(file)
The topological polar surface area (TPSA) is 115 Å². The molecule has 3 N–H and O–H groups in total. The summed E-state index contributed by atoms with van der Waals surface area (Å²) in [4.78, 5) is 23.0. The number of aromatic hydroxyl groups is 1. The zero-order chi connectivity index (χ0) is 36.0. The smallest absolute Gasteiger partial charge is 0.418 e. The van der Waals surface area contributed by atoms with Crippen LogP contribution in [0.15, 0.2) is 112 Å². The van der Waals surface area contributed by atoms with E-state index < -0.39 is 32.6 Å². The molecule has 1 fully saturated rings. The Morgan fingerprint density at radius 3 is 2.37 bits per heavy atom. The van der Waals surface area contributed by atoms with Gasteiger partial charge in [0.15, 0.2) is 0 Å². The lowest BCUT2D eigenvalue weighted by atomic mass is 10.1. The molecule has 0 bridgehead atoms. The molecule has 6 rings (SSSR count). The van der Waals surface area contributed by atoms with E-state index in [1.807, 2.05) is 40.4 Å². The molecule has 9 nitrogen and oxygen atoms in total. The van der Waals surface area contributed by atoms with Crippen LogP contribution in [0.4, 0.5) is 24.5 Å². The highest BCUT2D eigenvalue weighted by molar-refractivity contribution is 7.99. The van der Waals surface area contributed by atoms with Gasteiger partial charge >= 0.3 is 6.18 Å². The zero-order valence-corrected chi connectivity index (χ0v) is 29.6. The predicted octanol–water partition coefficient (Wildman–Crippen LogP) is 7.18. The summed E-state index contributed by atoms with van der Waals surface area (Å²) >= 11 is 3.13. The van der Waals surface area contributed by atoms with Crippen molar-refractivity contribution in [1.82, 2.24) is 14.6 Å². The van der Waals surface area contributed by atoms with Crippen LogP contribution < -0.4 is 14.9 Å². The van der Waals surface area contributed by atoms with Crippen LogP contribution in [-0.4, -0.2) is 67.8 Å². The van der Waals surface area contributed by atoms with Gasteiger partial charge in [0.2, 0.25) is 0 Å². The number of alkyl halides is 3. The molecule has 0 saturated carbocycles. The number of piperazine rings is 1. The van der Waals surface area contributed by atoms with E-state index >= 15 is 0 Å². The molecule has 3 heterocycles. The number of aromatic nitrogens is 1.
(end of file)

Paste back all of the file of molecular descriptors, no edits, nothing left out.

The topological polar surface area (TPSA) is 115 Å². The molecule has 3 N–H and O–H groups in total. The summed E-state index contributed by atoms with van der Waals surface area (Å²) in [4.78, 5) is 23.0. The number of aromatic hydroxyl groups is 1. The zero-order chi connectivity index (χ0) is 36.0. The smallest absolute Gasteiger partial charge is 0.418 e. The van der Waals surface area contributed by atoms with Crippen LogP contribution in [0.15, 0.2) is 112 Å². The van der Waals surface area contributed by atoms with E-state index < -0.39 is 32.6 Å². The molecule has 1 fully saturated rings. The Morgan fingerprint density at radius 3 is 2.37 bits per heavy atom. The van der Waals surface area contributed by atoms with Gasteiger partial charge in [0.15, 0.2) is 0 Å². The lowest BCUT2D eigenvalue weighted by atomic mass is 10.1. The molecule has 0 bridgehead atoms. The molecule has 6 rings (SSSR count). The van der Waals surface area contributed by atoms with E-state index in [1.807, 2.05) is 40.4 Å². The molecule has 9 nitrogen and oxygen atoms in total. The van der Waals surface area contributed by atoms with Crippen LogP contribution in [0.4, 0.5) is 24.5 Å². The highest BCUT2D eigenvalue weighted by molar-refractivity contribution is 7.99. The van der Waals surface area contributed by atoms with Gasteiger partial charge >= 0.3 is 6.18 Å². The zero-order valence-corrected chi connectivity index (χ0v) is 29.6. The predicted octanol–water partition coefficient (Wildman–Crippen LogP) is 7.18. The summed E-state index contributed by atoms with van der Waals surface area (Å²) >= 11 is 3.13. The van der Waals surface area contributed by atoms with Crippen molar-refractivity contribution in [1.82, 2.24) is 14.6 Å². The van der Waals surface area contributed by atoms with Crippen LogP contribution < -0.4 is 14.9 Å². The van der Waals surface area contributed by atoms with Crippen LogP contribution in [-0.4, -0.2) is 67.8 Å². The van der Waals surface area contributed by atoms with Gasteiger partial charge in [0.2, 0.25) is 0 Å². The number of alkyl halides is 3. The molecule has 0 saturated carbocycles. The number of piperazine rings is 1. The van der Waals surface area contributed by atoms with E-state index >= 15 is 0 Å². The molecule has 3 heterocycles. The number of aromatic nitrogens is 1.